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Police Are Telling ShotSpotter to Alter Evidence From Gunshot-Detecting AI


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A protest against the use of ShotSpotter in Chicago.

Among other things, a ShotSpotter analyst can manually overrode the algorithms and reclassify a sound as a gunshot.

Credit: Anadolu Agency/Getty Images

On May 31 last year, 25-year-old Safarain Herring was shot in the head and dropped off at St. Bernard Hospital in Chicago by a man named Michael Williams. He died two days later. 

Chicago police eventually arrested the 64-year-old Williams and charged him with murder (Williams maintains that Herring was hit in a drive-by shooting). A key piece of evidence in the case is video surveillance footage showing Williams' car stopped on the 6300 block of South Stony Island Avenue at 11:46 p.m.—the time and location where police say they know Herring was shot.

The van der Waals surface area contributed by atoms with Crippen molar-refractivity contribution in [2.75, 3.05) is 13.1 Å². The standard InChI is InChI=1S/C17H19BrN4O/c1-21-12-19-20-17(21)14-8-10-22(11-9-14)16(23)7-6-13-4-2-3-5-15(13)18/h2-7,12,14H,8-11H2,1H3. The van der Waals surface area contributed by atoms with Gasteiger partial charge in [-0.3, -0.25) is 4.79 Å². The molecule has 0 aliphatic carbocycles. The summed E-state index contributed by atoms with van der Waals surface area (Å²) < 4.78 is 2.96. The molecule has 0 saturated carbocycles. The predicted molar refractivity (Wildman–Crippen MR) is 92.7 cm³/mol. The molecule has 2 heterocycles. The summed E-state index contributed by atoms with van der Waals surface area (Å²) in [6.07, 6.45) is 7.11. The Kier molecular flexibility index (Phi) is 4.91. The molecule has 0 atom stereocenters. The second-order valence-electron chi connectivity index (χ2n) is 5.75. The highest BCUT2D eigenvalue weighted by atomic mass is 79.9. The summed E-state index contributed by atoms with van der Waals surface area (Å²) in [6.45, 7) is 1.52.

How did they know that's where the shooting happened? Police said ShotSpotter, a surveillance system that uses hidden microphone sensors to detect the sound and location of gunshots, generated an alert for that time and place.

Except that's not entirely true, according to recent court filings.

From Vice
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